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September 4, 2019

Michigan Governor Bans Flavors by Executive Order

Michigan Gov. Gretchen Whitmer announced that the state will ban the sale of flavored e-liquid and vaping products—including mint and menthol. The flavored vape ban is in the form of an executive order that lasts for six months (and can be renewed), and includes online sales. Retailers will have 30 days to sell existing stock.

The ban will take effect as soon as the state Department of Health and Human Services issues rules, which may take a few weeks. The DHHS will develop permanent rules during the six-month temporary ban.

“My number one priority is keeping our kids safe and protecting the health of the people of Michigan,” Whitmer told the Washington Post. Whitmer says the state health department has determined that vaping products constitute a public health emergency. The ban is not a response to the recent outbreak of lung injuries tied to black market THC oil cartridges.

Consumer advocacy group CASAA has issued a call to action. Michigan vapers are encouraged to call the governor’s office, and to use CASAA’s simple platform to write their state legislators demanding they challenge the governor’s action.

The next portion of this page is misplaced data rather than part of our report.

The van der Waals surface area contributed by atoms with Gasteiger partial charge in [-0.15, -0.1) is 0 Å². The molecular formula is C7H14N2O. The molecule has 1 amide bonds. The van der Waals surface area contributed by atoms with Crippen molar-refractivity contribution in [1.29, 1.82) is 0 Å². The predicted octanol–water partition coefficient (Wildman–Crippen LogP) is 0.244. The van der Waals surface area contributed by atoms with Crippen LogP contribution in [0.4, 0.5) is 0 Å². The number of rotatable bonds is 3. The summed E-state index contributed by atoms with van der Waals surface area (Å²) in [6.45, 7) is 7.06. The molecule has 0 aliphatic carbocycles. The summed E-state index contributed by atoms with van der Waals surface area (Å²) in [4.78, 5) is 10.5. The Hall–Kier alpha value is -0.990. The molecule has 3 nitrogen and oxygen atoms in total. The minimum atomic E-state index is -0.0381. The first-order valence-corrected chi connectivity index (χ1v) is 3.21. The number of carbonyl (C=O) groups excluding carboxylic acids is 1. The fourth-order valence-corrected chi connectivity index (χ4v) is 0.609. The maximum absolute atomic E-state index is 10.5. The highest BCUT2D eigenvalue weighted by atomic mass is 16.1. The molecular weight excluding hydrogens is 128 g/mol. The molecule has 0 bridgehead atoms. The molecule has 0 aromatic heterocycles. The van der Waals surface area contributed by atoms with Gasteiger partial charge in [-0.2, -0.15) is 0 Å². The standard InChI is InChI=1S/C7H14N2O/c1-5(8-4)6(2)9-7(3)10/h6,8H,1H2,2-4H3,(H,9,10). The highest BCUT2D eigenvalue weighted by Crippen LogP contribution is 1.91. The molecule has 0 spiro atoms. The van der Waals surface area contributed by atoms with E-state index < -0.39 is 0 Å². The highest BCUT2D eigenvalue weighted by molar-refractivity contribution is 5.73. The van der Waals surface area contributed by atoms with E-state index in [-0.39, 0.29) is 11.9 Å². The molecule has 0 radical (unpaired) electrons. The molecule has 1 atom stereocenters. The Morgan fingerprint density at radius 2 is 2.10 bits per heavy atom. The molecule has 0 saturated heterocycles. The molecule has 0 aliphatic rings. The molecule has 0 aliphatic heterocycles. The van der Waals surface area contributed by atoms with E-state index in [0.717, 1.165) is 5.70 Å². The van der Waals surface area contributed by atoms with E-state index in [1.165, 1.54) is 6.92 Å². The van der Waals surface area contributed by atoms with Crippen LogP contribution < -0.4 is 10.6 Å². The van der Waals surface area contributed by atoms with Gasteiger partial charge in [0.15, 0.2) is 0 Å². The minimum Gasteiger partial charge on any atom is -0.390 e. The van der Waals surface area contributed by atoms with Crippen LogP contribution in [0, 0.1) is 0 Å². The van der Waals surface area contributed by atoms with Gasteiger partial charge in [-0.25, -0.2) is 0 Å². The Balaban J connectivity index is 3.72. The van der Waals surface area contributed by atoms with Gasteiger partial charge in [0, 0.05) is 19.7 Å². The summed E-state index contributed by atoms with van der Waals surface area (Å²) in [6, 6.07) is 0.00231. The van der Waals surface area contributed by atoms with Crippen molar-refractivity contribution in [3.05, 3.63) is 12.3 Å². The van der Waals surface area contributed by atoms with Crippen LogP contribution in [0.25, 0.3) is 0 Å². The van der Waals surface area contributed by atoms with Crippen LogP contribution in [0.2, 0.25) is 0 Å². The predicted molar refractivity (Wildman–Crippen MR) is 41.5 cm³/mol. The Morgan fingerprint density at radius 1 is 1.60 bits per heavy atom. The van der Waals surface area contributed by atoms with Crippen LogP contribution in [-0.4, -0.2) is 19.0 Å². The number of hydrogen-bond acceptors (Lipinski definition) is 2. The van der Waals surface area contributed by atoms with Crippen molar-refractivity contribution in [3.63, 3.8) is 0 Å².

Whitmer signed a law earlier this year banning sales of vaping products to minors, making Michigan the 49th state to pass such a law (although the FDA’s 2016 Deeming Rule set the federal minimum age to 18). That law went into effect Sept. 2, and provides penalties for minors who purchase or possess vaping products.

Whitmer signed the age restriction law reluctantly, expressing concern that legislators didn’t go further and add additional restrictions on the products, and promising future action. In a signing statement, she said she had “significant reservations” about not defining vapes as tobacco products, worrying that they would be exempt from “evidence-based tobacco control.” She was especially bothered by flavors.

Michigan’s 19.3 percent adult smoking rate (CDC, 2017) is above the national average, as is the state’s 10.5 percent smoking rate among high school students. But it is JUUL and vaping that has grabbed headlines in the last two years, so that is the natural target for an ambitious politician.

If the Michigan ban succeeds, it will be the first statewide flavor ban in the country. Last year, San Francisco became the first city to ban vape flavors. Since then, many municipalities have passed some type of flavor ban. Elected officials in other states, including California and New York, have proposed flavor bans, but have thus far been unable to pass them.

Surveys have shown that adult vapers who have completely quit smoking overwhelmingly prefer fruit and dessert flavors over tobacco. Whitmer’s action will impact all flavors except tobacco. It’s unclear if the governor intends to issue specific guidance on what flavorings can be used in a “tobacco flavor,” but most tobacco e-liquids use flavors other than tobacco.